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McGraw-Hill/Irwin Copyright 2006 by The McGraw-Hill Companies, Inc. All rights reserved. ALGEBRAIC REPRESENTATION OF SUPPLY, DEMAND, AND EQUILIBRIUM ALGEBRAIC.

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Presentation on theme: "McGraw-Hill/Irwin Copyright 2006 by The McGraw-Hill Companies, Inc. All rights reserved. ALGEBRAIC REPRESENTATION OF SUPPLY, DEMAND, AND EQUILIBRIUM ALGEBRAIC."— Presentation transcript:

1 McGraw-Hill/Irwin Copyright 2006 by The McGraw-Hill Companies, Inc. All rights reserved. ALGEBRAIC REPRESENTATION OF SUPPLY, DEMAND, AND EQUILIBRIUM ALGEBRAIC REPRESENTATION OF SUPPLY, DEMAND, AND EQUILIBRIUM Chapter 5 Appendix

2 McGraw-Hill/Irwin Copyright 2006 by The McGraw-Hill Companies, Inc. All rights reserved. 5A-2 The Laws of Supply and Demand in Equations An example of a supply equation is: Q S = P where Q S is units supplied and P is price of each unit in dollars per unit. An example of a demand equation is: Q D = 10 - P where Q D is units demanded and P is price of each unit in dollars per unit.

3 McGraw-Hill/Irwin Copyright 2006 by The McGraw-Hill Companies, Inc. All rights reserved. 5A-3 Determination of Equilibrium To find the equilibrium price and quantity, set the quantity demanded equal to the quantity supplied and solve for P: Q S = Q D P = 10 - P Add P to both sides + P = + P P = 10 Add 5 to both sides +5= +5 3P = 15 Divide both sides by 3 P = 5 Insert P = $5 in either Q D or Q S equation Q S = (2 x 5) = 5 units

4 McGraw-Hill/Irwin Copyright 2006 by The McGraw-Hill Companies, Inc. All rights reserved. 5A-4 Supply and Demand Equilibrium Price Quantity $ Q S = P Q D = 10 - P

5 McGraw-Hill/Irwin Copyright 2006 by The McGraw-Hill Companies, Inc. All rights reserved. 5A-5 Shifts of a Demand and Supply Schedule A shift in the supply curve is represented by a change in the constant term in the supply equation. If suppliers are willing to supply 3 more units at each price, add 3 to the right-hand side of the supply equation: Q S = P + 3 = -2 + P To determine the new equilibrium price, set the new quantity supplied equal to quantity demanded and solve for P. 10 – P = P P = $4 To determine equilibrium quantity, substitute P in either the demand or supply equation. Q D = 10 – 4 = 6 units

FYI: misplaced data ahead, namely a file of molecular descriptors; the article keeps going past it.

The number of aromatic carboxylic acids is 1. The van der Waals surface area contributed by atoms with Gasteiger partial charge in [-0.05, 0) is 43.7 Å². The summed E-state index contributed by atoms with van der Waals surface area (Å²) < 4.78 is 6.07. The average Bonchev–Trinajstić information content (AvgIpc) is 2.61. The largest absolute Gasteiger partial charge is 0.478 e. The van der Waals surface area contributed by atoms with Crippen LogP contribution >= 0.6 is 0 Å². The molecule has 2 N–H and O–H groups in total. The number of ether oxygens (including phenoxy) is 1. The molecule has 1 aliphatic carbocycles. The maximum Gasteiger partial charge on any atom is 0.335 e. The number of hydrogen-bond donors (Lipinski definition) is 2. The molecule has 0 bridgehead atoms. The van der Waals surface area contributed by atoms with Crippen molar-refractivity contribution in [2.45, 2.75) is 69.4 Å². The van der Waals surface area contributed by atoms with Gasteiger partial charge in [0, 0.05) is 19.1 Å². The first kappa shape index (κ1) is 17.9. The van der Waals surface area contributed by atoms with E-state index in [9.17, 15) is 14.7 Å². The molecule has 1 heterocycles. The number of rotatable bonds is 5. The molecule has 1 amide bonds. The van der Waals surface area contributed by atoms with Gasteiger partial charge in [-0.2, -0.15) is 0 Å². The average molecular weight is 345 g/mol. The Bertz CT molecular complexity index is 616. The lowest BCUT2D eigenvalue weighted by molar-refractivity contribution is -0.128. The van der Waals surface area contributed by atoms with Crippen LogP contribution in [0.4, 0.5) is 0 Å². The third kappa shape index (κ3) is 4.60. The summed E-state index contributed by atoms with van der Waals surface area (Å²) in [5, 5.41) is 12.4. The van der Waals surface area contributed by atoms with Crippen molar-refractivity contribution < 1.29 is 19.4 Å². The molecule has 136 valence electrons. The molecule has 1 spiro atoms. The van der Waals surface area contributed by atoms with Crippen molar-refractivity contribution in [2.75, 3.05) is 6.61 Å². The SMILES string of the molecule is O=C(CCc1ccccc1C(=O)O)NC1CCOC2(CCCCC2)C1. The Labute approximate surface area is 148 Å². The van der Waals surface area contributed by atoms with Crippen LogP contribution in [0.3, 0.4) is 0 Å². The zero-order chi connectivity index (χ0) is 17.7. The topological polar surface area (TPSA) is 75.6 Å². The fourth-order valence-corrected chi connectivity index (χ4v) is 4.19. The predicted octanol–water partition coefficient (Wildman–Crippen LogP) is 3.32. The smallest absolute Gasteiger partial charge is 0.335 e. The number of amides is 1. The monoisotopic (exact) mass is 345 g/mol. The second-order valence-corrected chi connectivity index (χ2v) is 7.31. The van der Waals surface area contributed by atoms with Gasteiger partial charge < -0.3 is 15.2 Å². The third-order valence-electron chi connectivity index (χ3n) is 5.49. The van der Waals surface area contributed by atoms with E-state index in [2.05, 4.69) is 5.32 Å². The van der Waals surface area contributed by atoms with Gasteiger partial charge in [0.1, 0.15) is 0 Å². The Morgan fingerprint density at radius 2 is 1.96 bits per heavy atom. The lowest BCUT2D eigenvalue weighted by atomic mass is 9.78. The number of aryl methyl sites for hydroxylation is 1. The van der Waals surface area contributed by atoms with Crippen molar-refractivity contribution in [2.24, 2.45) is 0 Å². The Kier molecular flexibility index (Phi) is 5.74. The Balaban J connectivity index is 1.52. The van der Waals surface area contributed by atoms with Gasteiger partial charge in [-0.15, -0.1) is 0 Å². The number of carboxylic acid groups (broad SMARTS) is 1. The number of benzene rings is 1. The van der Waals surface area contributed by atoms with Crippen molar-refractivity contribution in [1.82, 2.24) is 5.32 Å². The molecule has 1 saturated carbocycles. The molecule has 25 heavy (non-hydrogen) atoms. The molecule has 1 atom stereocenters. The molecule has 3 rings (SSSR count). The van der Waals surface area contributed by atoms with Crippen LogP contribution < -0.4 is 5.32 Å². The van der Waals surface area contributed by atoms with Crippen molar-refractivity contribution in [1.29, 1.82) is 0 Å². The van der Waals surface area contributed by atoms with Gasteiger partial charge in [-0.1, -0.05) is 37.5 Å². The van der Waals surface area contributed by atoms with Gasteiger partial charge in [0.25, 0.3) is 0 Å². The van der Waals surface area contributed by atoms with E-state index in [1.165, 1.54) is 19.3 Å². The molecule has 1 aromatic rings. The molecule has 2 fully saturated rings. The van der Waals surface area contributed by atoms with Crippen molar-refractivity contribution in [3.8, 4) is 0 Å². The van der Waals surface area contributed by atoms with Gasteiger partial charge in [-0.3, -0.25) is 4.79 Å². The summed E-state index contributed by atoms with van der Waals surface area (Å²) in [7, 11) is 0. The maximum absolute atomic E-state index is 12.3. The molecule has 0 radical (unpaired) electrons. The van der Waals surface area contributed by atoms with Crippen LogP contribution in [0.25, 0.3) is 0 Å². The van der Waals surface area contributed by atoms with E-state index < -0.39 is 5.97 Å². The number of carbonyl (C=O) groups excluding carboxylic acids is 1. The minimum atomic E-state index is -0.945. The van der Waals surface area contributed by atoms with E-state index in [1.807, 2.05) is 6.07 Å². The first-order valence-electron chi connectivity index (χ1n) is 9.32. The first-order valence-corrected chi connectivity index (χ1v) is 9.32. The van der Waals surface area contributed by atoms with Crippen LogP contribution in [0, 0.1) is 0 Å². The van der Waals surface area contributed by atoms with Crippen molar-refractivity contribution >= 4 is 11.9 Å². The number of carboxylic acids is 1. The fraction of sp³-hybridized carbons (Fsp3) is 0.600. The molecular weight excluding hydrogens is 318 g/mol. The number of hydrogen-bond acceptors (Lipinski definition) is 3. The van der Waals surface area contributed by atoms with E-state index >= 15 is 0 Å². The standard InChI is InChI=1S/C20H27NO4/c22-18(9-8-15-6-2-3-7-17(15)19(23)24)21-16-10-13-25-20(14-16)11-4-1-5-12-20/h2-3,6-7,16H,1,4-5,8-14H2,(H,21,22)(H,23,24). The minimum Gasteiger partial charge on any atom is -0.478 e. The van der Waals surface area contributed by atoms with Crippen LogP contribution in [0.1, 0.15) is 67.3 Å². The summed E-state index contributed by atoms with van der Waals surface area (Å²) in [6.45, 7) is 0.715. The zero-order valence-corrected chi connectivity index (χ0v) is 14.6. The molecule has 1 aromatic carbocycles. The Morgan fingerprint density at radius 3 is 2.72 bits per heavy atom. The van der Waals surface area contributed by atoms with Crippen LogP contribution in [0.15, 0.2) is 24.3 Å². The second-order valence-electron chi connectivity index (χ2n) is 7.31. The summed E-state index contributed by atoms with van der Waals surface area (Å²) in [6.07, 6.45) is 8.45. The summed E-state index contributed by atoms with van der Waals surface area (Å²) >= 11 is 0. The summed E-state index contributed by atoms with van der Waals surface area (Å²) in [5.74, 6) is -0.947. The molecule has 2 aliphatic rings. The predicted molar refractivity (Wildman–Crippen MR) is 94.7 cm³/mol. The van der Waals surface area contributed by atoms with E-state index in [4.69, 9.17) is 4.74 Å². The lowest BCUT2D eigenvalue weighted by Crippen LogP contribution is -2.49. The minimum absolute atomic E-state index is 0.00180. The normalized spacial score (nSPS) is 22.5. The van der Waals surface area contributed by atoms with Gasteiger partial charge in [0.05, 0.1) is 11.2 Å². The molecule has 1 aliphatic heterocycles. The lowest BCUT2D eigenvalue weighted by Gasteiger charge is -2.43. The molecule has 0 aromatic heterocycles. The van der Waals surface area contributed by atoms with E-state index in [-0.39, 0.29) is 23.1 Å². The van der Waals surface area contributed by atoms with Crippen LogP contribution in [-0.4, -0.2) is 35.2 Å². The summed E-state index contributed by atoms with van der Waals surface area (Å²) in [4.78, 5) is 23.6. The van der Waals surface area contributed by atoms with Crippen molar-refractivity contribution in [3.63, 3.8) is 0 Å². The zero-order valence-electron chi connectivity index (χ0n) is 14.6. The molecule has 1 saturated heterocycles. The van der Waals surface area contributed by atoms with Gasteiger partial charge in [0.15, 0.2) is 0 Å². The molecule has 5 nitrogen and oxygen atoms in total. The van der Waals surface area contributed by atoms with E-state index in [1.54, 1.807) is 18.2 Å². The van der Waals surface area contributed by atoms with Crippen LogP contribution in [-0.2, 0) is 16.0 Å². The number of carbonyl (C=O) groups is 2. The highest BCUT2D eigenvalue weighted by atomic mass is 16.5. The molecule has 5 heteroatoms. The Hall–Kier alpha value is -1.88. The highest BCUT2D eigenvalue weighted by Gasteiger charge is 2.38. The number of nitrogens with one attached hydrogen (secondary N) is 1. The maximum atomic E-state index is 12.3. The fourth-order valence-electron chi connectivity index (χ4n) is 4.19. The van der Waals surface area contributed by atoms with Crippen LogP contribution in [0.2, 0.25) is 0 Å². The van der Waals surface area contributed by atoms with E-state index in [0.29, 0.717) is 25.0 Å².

6 McGraw-Hill/Irwin Copyright 2006 by The McGraw-Hill Companies, Inc. All rights reserved. 5A-6 Price Ceilings and Price Floors When demand and supply are Q S = P Q D = 10 – P P = $5 and Q = 5 units in equilibrium To find out the effect of a price ceiling that is below equilibrium price, substitute the price ceiling in the demand and supply equations. If a price ceiling of $4 is imposed Q S = (4) = 3 Q D = 10 – 4 = 6 The result is a shortage of 6 – 3 = 3 units

7 McGraw-Hill/Irwin Copyright 2006 by The McGraw-Hill Companies, Inc. All rights reserved. 5A-7 Taxes and Subsidies A tax on suppliers reduces the price suppliers receive. So to show the effect of a tax, subtract the tax from the price in the supply equation. If a tax of $1 per unit is placed on suppliers, the supply equation becomes Q S = (P – 1) Q S = P To find the new equilibrium price, set quantity demanded equal to the new, after-tax, supply equation and solve for P P = 10 – P P = $5.67 Substituting this price into the demand and supply equations Q S = Q D = 4.33 units

8 McGraw-Hill/Irwin Copyright 2006 by The McGraw-Hill Companies, Inc. All rights reserved. 5A-8Quotas If a quota of 4.33 is placed on the market, the supply equation becomes Q S = 4.33 The price that consumers are willing to pay for this quantity is determined by the demand equation 4.33 = 10 – P P = $5.67 Since consumers are willing to pay $5.67, this is what suppliers will receive. Suppliers would have been willing to accept $4.67 for this quantity, found by substituting the amount of the quota into the original supply equation. The result is similar to the tax, except that suppliers are better off because they receive $5.67 instead of $4.67


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